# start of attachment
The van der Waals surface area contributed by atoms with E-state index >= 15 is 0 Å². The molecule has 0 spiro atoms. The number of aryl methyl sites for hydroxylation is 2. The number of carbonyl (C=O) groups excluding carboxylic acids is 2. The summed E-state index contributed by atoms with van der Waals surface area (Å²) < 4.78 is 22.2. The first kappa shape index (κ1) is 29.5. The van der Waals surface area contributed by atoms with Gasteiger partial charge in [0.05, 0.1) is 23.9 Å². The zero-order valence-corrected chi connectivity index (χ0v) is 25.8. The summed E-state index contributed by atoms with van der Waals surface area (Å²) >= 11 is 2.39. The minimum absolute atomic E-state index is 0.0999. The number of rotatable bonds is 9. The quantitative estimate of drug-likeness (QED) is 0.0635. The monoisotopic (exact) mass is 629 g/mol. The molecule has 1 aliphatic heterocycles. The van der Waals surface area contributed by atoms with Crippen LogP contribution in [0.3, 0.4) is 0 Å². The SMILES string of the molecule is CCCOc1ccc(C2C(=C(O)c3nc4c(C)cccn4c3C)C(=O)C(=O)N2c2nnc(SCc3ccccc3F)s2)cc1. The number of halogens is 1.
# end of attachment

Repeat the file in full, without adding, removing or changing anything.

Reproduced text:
The van der Waals surface area contributed by atoms with E-state index >= 15 is 0 Å². The molecule has 0 spiro atoms. The number of aryl methyl sites for hydroxylation is 2. The number of carbonyl (C=O) groups excluding carboxylic acids is 2. The summed E-state index contributed by atoms with van der Waals surface area (Å²) < 4.78 is 22.2. The first kappa shape index (κ1) is 29.5. The van der Waals surface area contributed by atoms with Gasteiger partial charge in [0.05, 0.1) is 23.9 Å². The zero-order valence-corrected chi connectivity index (χ0v) is 25.8. The summed E-state index contributed by atoms with van der Waals surface area (Å²) >= 11 is 2.39. The minimum absolute atomic E-state index is 0.0999. The number of rotatable bonds is 9. The quantitative estimate of drug-likeness (QED) is 0.0635. The monoisotopic (exact) mass is 629 g/mol. The molecule has 1 aliphatic heterocycles. The van der Waals surface area contributed by atoms with Crippen LogP contribution in [0.3, 0.4) is 0 Å². The SMILES string of the molecule is CCCOc1ccc(C2C(=C(O)c3nc4c(C)cccn4c3C)C(=O)C(=O)N2c2nnc(SCc3ccccc3F)s2)cc1. The number of halogens is 1.